The original length I was talking about was prior to some revision to adjust for stability. It should be a 3" longer than the original.
 

QFactor

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I looked over your OR design. Is this a TARC rocket? It has all the makings of a rocket designed to carry eggs.

Also the F42 motor puts it near the TARC altitude.

I don't see any real stability issues. You're right at 47 feet per second when it exits the 4 ft. rail you used in the simulation.
I added two TARC egg weights and the exit velocity dropped to 45 feet per second. Either way you're fine, but just on the
line for an acceptable rail velocity.

A 6 ft. rail boosts the exit velocity to 55 feet per second. 50 and above is a good number.

The stability margin is always between 1.2 and 2.0. So you're fine there.

I would be a little concerned about about the amount of compartment space you allowed for your main chute and harness.
The deloyment charge is mighty close in that small an area. Be sure to protect the chute well so that it does not get scorched.

I'm not up on the use of 3D printed components for a motor mount. You show PLA as the plastic. I'll let someone else comment on that.

Don't overthink the base drag. But if you want to chase that issue, then you need to read up on Base Bleed first.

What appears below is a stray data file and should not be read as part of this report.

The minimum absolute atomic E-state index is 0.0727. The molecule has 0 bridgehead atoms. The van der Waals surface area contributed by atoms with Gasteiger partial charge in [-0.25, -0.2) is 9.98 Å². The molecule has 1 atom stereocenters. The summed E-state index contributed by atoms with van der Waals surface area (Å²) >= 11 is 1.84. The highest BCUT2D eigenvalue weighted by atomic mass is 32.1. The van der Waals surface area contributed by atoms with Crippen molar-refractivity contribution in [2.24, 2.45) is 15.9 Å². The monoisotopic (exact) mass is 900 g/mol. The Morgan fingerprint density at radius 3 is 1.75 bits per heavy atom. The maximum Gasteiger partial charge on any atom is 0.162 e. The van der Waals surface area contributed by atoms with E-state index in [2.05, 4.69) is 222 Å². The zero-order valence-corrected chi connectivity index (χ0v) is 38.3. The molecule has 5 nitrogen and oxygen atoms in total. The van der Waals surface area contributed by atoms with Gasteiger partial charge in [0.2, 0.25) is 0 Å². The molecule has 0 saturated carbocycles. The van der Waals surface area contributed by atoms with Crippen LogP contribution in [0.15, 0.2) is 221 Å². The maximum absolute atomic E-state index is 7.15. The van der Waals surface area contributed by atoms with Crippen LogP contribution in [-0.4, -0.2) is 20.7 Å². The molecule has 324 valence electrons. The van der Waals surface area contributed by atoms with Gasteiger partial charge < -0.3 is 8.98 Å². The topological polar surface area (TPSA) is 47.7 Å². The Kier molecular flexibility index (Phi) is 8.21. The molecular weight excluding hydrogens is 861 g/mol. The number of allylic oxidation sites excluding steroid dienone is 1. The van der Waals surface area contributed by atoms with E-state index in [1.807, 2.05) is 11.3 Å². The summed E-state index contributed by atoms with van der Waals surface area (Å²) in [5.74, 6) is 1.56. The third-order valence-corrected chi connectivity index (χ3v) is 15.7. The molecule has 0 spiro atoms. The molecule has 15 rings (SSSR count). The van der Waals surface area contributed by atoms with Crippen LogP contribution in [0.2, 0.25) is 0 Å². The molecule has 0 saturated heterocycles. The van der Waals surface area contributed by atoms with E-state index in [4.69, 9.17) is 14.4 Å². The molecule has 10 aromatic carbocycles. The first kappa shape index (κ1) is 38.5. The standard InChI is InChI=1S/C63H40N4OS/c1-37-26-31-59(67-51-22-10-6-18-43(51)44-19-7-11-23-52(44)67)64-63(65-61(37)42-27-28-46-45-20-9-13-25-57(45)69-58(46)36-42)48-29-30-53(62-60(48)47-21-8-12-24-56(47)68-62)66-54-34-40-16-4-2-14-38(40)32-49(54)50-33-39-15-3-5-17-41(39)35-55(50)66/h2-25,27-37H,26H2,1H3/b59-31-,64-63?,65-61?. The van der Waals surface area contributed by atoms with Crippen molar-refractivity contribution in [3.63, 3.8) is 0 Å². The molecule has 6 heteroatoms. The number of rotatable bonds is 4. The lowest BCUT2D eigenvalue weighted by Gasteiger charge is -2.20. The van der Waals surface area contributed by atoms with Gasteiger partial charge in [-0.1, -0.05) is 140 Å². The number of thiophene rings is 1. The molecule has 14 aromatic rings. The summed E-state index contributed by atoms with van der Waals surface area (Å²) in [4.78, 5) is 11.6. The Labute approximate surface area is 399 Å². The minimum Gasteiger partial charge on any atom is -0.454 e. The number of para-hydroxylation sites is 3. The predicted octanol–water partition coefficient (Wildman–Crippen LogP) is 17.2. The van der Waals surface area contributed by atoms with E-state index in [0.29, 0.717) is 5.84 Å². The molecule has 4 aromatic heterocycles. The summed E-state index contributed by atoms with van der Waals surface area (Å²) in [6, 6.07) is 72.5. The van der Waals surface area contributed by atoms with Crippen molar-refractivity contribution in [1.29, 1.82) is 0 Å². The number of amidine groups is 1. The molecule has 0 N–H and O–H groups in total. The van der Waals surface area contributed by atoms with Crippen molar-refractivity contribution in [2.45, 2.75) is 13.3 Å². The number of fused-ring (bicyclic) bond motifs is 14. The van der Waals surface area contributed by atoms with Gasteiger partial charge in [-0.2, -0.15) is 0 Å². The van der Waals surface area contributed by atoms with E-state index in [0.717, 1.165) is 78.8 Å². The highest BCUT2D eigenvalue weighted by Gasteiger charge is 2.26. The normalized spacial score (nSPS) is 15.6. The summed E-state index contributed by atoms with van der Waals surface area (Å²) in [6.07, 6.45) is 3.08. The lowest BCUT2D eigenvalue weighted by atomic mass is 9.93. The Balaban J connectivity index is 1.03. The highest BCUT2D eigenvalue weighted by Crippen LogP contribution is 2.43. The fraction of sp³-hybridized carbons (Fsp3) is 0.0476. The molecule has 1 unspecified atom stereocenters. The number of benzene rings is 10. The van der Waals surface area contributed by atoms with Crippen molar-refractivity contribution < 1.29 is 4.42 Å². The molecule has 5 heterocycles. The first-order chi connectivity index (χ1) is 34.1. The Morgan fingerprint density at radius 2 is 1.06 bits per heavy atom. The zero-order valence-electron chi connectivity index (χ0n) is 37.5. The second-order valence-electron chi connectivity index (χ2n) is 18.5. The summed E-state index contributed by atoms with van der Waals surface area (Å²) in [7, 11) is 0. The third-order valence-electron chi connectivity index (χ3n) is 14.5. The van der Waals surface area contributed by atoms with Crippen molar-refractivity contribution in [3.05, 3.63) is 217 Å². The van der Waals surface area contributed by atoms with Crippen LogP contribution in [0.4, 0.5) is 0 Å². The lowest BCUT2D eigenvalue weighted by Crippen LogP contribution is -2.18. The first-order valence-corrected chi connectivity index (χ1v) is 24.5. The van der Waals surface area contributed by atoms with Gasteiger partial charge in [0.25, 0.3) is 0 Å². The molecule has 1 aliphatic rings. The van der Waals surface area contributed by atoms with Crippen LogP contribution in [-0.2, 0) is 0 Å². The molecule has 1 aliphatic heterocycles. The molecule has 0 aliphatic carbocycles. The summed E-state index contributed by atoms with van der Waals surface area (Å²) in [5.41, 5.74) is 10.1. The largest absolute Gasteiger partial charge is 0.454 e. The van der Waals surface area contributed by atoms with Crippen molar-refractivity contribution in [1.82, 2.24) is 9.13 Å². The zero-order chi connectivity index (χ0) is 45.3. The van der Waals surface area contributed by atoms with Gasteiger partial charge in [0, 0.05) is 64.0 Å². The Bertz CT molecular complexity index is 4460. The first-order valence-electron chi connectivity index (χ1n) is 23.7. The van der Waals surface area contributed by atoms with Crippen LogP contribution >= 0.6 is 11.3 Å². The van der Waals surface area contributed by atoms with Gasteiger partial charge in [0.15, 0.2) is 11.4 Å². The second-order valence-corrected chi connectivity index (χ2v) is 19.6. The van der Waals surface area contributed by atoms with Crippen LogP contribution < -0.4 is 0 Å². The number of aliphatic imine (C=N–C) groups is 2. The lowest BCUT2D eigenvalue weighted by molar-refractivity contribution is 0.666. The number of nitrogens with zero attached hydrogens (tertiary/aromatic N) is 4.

And if you have an experienced rocketry mentor/advisor - be sure to include him/her/them in your design decisions.
 

QFactor

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One quick note on your OR file. Be sure to select the correct "Component Material". This affects the mass calculation by OR, and it also allows a person
reviewing your design to easily see what material you are using in the construction. In your design - are you using basswood for the nose cone, fins,
centering rings, and cardboard for a bulkhead?
 

simplrocket

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One quick note on your OR file. Be sure to select the correct "Component Material". This affects the mass calculation by OR, and it also allows a person